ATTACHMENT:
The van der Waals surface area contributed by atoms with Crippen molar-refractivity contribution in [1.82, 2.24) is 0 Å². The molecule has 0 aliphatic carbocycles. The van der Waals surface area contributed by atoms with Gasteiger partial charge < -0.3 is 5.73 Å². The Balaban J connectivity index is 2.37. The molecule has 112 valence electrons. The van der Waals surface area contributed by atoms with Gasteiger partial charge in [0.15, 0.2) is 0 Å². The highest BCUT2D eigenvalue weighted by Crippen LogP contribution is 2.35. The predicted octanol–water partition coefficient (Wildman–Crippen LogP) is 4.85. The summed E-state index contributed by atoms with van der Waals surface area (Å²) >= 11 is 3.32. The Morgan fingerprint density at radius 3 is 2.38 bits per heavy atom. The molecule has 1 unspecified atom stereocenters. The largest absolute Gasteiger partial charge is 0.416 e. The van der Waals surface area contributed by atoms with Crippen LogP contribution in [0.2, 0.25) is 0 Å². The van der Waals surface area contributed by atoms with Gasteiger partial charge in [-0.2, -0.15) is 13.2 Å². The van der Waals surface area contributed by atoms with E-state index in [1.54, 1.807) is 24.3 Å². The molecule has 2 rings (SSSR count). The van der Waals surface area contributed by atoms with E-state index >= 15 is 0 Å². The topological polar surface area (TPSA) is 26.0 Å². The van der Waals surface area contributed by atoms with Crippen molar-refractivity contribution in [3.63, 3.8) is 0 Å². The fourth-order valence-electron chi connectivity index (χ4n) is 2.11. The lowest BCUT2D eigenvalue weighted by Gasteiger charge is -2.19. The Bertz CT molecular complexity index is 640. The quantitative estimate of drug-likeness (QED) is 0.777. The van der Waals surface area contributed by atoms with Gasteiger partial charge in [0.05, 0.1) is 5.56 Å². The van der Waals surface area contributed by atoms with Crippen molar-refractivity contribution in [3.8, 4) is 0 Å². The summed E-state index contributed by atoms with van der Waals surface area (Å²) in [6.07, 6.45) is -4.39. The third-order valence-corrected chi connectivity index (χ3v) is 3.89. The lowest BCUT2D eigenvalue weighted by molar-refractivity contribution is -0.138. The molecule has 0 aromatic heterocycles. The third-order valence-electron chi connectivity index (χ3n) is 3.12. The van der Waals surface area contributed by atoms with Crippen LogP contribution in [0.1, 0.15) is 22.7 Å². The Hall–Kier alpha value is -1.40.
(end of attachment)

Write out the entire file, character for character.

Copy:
The van der Waals surface area contributed by atoms with Crippen molar-refractivity contribution in [1.82, 2.24) is 0 Å². The molecule has 0 aliphatic carbocycles. The van der Waals surface area contributed by atoms with Gasteiger partial charge < -0.3 is 5.73 Å². The Balaban J connectivity index is 2.37. The molecule has 112 valence electrons. The van der Waals surface area contributed by atoms with Gasteiger partial charge in [0.15, 0.2) is 0 Å². The highest BCUT2D eigenvalue weighted by Crippen LogP contribution is 2.35. The predicted octanol–water partition coefficient (Wildman–Crippen LogP) is 4.85. The summed E-state index contributed by atoms with van der Waals surface area (Å²) >= 11 is 3.32. The Morgan fingerprint density at radius 3 is 2.38 bits per heavy atom. The molecule has 1 unspecified atom stereocenters. The largest absolute Gasteiger partial charge is 0.416 e. The van der Waals surface area contributed by atoms with Crippen LogP contribution in [0.2, 0.25) is 0 Å². The van der Waals surface area contributed by atoms with Gasteiger partial charge in [-0.2, -0.15) is 13.2 Å². The van der Waals surface area contributed by atoms with E-state index in [1.54, 1.807) is 24.3 Å². The molecule has 2 rings (SSSR count). The van der Waals surface area contributed by atoms with E-state index >= 15 is 0 Å². The topological polar surface area (TPSA) is 26.0 Å². The van der Waals surface area contributed by atoms with Crippen molar-refractivity contribution in [3.63, 3.8) is 0 Å². The fourth-order valence-electron chi connectivity index (χ4n) is 2.11. The lowest BCUT2D eigenvalue weighted by Gasteiger charge is -2.19. The Bertz CT molecular complexity index is 640. The quantitative estimate of drug-likeness (QED) is 0.777. The van der Waals surface area contributed by atoms with Gasteiger partial charge in [0.05, 0.1) is 5.56 Å². The van der Waals surface area contributed by atoms with Crippen molar-refractivity contribution in [3.8, 4) is 0 Å². The summed E-state index contributed by atoms with van der Waals surface area (Å²) in [6.07, 6.45) is -4.39. The third-order valence-corrected chi connectivity index (χ3v) is 3.89. The lowest BCUT2D eigenvalue weighted by molar-refractivity contribution is -0.138. The molecule has 0 aromatic heterocycles. The third-order valence-electron chi connectivity index (χ3n) is 3.12. The van der Waals surface area contributed by atoms with Crippen LogP contribution in [0.1, 0.15) is 22.7 Å². The Hall–Kier alpha value is -1.40.